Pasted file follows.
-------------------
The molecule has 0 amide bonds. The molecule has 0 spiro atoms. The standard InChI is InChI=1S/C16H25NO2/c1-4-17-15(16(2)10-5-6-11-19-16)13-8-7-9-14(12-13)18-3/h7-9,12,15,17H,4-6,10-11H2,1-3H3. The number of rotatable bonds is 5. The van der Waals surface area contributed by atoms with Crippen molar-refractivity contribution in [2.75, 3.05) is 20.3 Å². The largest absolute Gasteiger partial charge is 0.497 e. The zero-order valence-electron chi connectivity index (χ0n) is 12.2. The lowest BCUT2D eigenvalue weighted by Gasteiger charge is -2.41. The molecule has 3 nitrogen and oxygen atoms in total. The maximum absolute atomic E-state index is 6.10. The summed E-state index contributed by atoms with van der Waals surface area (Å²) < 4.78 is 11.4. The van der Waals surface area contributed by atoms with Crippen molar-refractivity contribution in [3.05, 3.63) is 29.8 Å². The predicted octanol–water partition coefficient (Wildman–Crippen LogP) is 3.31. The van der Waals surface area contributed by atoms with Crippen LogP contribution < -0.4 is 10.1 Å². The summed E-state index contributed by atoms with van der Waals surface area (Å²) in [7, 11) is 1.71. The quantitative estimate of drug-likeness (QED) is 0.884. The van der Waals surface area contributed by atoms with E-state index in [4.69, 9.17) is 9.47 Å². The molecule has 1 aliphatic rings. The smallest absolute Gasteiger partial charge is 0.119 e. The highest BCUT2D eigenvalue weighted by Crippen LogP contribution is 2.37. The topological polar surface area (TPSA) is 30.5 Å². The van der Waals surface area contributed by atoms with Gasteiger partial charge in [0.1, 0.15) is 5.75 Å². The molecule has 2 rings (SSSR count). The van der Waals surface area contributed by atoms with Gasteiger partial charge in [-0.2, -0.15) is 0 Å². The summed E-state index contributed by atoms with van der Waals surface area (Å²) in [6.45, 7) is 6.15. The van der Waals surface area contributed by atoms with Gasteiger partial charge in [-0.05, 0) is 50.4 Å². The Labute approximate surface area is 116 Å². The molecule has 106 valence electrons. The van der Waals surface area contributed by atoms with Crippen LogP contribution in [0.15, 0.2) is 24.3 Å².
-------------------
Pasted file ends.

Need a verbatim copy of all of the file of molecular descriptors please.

The molecule has 0 amide bonds. The molecule has 0 spiro atoms. The standard InChI is InChI=1S/C16H25NO2/c1-4-17-15(16(2)10-5-6-11-19-16)13-8-7-9-14(12-13)18-3/h7-9,12,15,17H,4-6,10-11H2,1-3H3. The number of rotatable bonds is 5. The van der Waals surface area contributed by atoms with Crippen molar-refractivity contribution in [2.75, 3.05) is 20.3 Å². The largest absolute Gasteiger partial charge is 0.497 e. The zero-order valence-electron chi connectivity index (χ0n) is 12.2. The lowest BCUT2D eigenvalue weighted by Gasteiger charge is -2.41. The molecule has 3 nitrogen and oxygen atoms in total. The maximum absolute atomic E-state index is 6.10. The summed E-state index contributed by atoms with van der Waals surface area (Å²) < 4.78 is 11.4. The van der Waals surface area contributed by atoms with Crippen molar-refractivity contribution in [3.05, 3.63) is 29.8 Å². The predicted octanol–water partition coefficient (Wildman–Crippen LogP) is 3.31. The van der Waals surface area contributed by atoms with Crippen LogP contribution < -0.4 is 10.1 Å². The summed E-state index contributed by atoms with van der Waals surface area (Å²) in [7, 11) is 1.71. The quantitative estimate of drug-likeness (QED) is 0.884. The van der Waals surface area contributed by atoms with E-state index in [4.69, 9.17) is 9.47 Å². The molecule has 1 aliphatic rings. The smallest absolute Gasteiger partial charge is 0.119 e. The highest BCUT2D eigenvalue weighted by Crippen LogP contribution is 2.37. The topological polar surface area (TPSA) is 30.5 Å². The van der Waals surface area contributed by atoms with Gasteiger partial charge in [0.1, 0.15) is 5.75 Å². The molecule has 2 rings (SSSR count). The van der Waals surface area contributed by atoms with Gasteiger partial charge in [-0.2, -0.15) is 0 Å². The summed E-state index contributed by atoms with van der Waals surface area (Å²) in [6.45, 7) is 6.15. The van der Waals surface area contributed by atoms with Gasteiger partial charge in [-0.05, 0) is 50.4 Å². The Labute approximate surface area is 116 Å². The molecule has 106 valence electrons. The van der Waals surface area contributed by atoms with Crippen LogP contribution in [0.15, 0.2) is 24.3 Å².